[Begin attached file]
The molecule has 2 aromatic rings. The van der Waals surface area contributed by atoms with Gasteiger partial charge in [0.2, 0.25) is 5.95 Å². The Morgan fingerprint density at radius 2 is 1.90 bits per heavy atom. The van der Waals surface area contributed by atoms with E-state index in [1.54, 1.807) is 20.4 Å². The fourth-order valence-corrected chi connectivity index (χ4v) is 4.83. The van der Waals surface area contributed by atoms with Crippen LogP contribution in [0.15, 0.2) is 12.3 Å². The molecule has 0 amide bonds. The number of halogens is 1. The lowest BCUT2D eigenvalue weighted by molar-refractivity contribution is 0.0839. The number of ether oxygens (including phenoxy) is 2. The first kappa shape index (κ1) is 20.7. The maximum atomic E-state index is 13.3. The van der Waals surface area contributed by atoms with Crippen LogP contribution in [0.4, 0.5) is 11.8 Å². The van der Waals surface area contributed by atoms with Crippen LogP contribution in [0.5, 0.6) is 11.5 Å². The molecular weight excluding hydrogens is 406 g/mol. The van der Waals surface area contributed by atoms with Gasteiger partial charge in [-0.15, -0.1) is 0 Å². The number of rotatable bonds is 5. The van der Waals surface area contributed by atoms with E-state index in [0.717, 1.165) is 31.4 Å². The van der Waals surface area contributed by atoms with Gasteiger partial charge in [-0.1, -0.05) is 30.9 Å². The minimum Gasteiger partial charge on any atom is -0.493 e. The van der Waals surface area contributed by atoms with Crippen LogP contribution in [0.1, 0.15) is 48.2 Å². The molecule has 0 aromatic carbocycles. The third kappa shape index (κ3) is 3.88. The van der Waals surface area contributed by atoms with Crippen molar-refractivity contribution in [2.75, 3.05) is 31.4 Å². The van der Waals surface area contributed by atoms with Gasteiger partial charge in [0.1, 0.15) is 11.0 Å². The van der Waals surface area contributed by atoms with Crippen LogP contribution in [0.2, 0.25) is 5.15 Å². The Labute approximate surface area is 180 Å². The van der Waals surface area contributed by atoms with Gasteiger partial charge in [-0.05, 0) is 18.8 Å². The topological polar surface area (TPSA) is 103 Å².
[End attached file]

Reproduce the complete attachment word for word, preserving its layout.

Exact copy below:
The molecule has 2 aromatic rings. The van der Waals surface area contributed by atoms with Gasteiger partial charge in [0.2, 0.25) is 5.95 Å². The Morgan fingerprint density at radius 2 is 1.90 bits per heavy atom. The van der Waals surface area contributed by atoms with E-state index in [1.54, 1.807) is 20.4 Å². The fourth-order valence-corrected chi connectivity index (χ4v) is 4.83. The van der Waals surface area contributed by atoms with Crippen LogP contribution in [0.15, 0.2) is 12.3 Å². The molecule has 0 amide bonds. The number of halogens is 1. The lowest BCUT2D eigenvalue weighted by molar-refractivity contribution is 0.0839. The number of ether oxygens (including phenoxy) is 2. The first kappa shape index (κ1) is 20.7. The maximum atomic E-state index is 13.3. The van der Waals surface area contributed by atoms with Crippen LogP contribution in [0.4, 0.5) is 11.8 Å². The van der Waals surface area contributed by atoms with Crippen LogP contribution in [0.5, 0.6) is 11.5 Å². The molecular weight excluding hydrogens is 406 g/mol. The van der Waals surface area contributed by atoms with Gasteiger partial charge in [-0.15, -0.1) is 0 Å². The number of rotatable bonds is 5. The van der Waals surface area contributed by atoms with E-state index in [0.717, 1.165) is 31.4 Å². The van der Waals surface area contributed by atoms with Gasteiger partial charge in [-0.1, -0.05) is 30.9 Å². The minimum Gasteiger partial charge on any atom is -0.493 e. The van der Waals surface area contributed by atoms with Crippen LogP contribution in [0.1, 0.15) is 48.2 Å². The molecule has 0 aromatic carbocycles. The third kappa shape index (κ3) is 3.88. The van der Waals surface area contributed by atoms with Crippen molar-refractivity contribution in [2.75, 3.05) is 31.4 Å². The van der Waals surface area contributed by atoms with Gasteiger partial charge in [0.1, 0.15) is 11.0 Å². The van der Waals surface area contributed by atoms with Crippen LogP contribution in [0.2, 0.25) is 5.15 Å². The Labute approximate surface area is 180 Å². The van der Waals surface area contributed by atoms with Gasteiger partial charge in [-0.05, 0) is 18.8 Å². The topological polar surface area (TPSA) is 103 Å².